Owlsight: Adds a new protagonist to Darian’s story

Owlsight by Mercedes Lackey fantasy book reviewsOwlsight by Mercedes Lackey fantasy book reviewsOwlsight by Mercedes Lackey

Owlsight (1998) is the second novel in Mercedes Lackey’s DARIAN’S TALE, a trilogy set within her VALDEMAR universe. DARIAN’S TALE is a fine place for newcomers to begin reading the VALDEMAR books, but you should start with the first book about Darian, Owlflight. If you do start with DARIAN’S TALE instead of the first VALDEMAR book, Arrows of the Queen, there are a few passing references to people, places, and events from previous books that you won’t understand, but I don’t think it will affect your enjoyment of the story. This review will contain mild spoilers for Owlflight.

When we left the orphan Darian in the previous book, he had run away from the village that mistreated him, joined up with the dreaded Hawkbrothers, learned a new way of life, and returned with his new friends to save the village from the barbarian horde that had enslaved them.

Owlsight begins four years later and with a new protagonist. Keisha is a young lady who acts as the healer of Errold’s Grove, the same village that Darian grew up in. Errold’s Grove prospers now that the barbarians are gone and the Hawkbrothers are allies. When Keisha’s sister is unexpectedly chosen to be a Herald and leaves for the academy, Keisha begins to question her own place in the village and to become more assertive with her domineering and patriarchal family. She would like to go to the Collegium for training, but she doesn’t want to leave Errold’s Grove without a healer.

Owlsight by Mercedes Lackey fantasy book reviewsMeanwhile Darian has returned to the Tayledras vale after being away on a trip for four years. His next project involves creating a new vale outside Errold’s Grove that will serve as a sort of embassy. He also hopes to continue his studies in magic with a powerful mage.

As any reader would predict, eventually Keisha’s and Darian’s storylines converge and, near Owlsight’s halfway mark, a new threat to Errold’s Grove arises that our two protagonists will face together along with their friends and allies, including the talking gryphons.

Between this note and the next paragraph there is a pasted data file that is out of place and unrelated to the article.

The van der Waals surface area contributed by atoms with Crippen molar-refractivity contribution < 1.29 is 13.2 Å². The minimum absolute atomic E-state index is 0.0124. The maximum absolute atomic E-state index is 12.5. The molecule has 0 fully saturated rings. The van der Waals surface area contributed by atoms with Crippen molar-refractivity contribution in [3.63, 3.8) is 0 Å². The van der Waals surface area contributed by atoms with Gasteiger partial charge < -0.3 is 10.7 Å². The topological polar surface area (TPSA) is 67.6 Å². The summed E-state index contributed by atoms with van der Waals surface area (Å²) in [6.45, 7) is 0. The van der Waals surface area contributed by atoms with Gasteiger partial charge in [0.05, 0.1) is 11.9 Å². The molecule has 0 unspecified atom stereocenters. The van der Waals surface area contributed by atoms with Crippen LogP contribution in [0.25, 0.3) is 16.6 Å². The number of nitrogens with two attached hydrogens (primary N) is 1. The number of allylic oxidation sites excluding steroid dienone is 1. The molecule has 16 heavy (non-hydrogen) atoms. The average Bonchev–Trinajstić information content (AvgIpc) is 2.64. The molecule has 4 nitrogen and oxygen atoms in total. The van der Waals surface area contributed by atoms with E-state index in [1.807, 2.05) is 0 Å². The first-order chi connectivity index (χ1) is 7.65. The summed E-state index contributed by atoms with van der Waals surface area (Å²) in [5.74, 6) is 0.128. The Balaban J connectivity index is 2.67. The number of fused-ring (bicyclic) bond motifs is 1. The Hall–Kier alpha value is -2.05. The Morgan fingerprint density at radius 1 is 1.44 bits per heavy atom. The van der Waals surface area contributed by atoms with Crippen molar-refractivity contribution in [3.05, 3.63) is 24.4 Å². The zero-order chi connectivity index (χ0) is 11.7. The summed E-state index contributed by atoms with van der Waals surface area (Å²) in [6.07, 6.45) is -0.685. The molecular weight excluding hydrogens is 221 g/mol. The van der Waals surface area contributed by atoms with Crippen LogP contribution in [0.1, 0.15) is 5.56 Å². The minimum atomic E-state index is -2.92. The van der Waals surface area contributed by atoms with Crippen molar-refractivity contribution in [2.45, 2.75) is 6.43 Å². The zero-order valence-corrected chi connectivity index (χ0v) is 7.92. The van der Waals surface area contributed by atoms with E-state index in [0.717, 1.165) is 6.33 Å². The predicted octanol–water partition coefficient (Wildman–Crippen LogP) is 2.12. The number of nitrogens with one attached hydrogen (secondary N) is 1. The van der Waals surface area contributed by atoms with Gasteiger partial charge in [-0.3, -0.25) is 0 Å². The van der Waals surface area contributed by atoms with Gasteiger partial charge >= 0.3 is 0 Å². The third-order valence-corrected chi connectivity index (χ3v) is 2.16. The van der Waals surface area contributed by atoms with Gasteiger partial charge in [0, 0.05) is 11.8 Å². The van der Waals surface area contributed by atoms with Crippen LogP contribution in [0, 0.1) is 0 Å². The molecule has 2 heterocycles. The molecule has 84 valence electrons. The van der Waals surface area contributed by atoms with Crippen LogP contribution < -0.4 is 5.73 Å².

As with the previous book, the story takes a long time to get going as Lackey spends an enormous amount of space detailing the mundane events of her characters’ lives and the mundane things they’re thinking (e.g., cleaning up after a party, dying thread, planting seedlings, soaking beans, washing clothes, hanging clothes on the line and mentioning which items get hung in the shade and which get hung in the sun, etc.). How well readers react to this will certainly depend on how much they like Lackey’s characters. To tell the truth, I find them a little shallow with few thoughts that are interesting, imaginative, or that challenge me in any way. I think that’s one reason I continually have the sense that I’m reading a story for kids. Another is that these books are filled with little life lessons that seem rudimentary and simplistic (e.g., almost everything worth doing is hard at first, keep a balance in life so you can enjoy both your work and your pleasures, you need to understand what people want so you can negotiate with them effectively, war is not glorious). The plots are similarly uncomplicated. Yet these books have sexual elements (and sometimes horror elements such as torture) that are not appropriate for a young audience. It’s hard for me to know who to recommend them to.

Lackey’s magic system is well-organized and interesting, though, and many of her characters are likeable and worth rooting for. If you’re looking for an easy unchallenging read after a hard day at work, this may suit. Those who are already fans of VALDEMAR will surely enjoy Darian’s story and they’ll be pleased to meet some old friends in Owlsight.

Kevin T. Collins continues to do a good job narrating Tantor Audio’s new edition of Owlsight. I liked him better in this second book and thought he performed the female parts pretty well. The recording is 16 hours long but, because I thought Collins’ pace was too slow, I listened to it at double speed, making it only 8 hours long.

Published in print in 1998 and in audio in October 2017. It has been four years since Darian saw his village sacked and burned by barbarians. Taking refuge with the Hawkbrothers, he soon finds his life’s calling – as a Healing Adept. But even as he learns the mystical ways of this ancient race, Darian cannot escape the dangers threatening his future. Another tribe of barbarians is approaching. The time has come…to stand up and fight.

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KAT HOOPER, who started this site in June 2007, earned a Ph.D. in neuroscience and psychology at Indiana University (Bloomington) and now teaches and conducts brain research at the University of North Florida. When she reads fiction, she wants to encounter new ideas and lots of imagination. She wants to view the world in a different way. She wants to have her mind blown. She loves beautiful language and has no patience for dull prose, vapid romance, or cheesy dialogue. She prefers complex characterization, intriguing plots, and plenty of action. Favorite authors are Jack Vance, Robin Hobb, Kage Baker, William Gibson, Gene Wolfe, Richard Matheson, and C.S. Lewis.

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2 comments

  1. I haven’t been able to get into these, but I need to reconsider, because who doesn’t love a talking gryphon?

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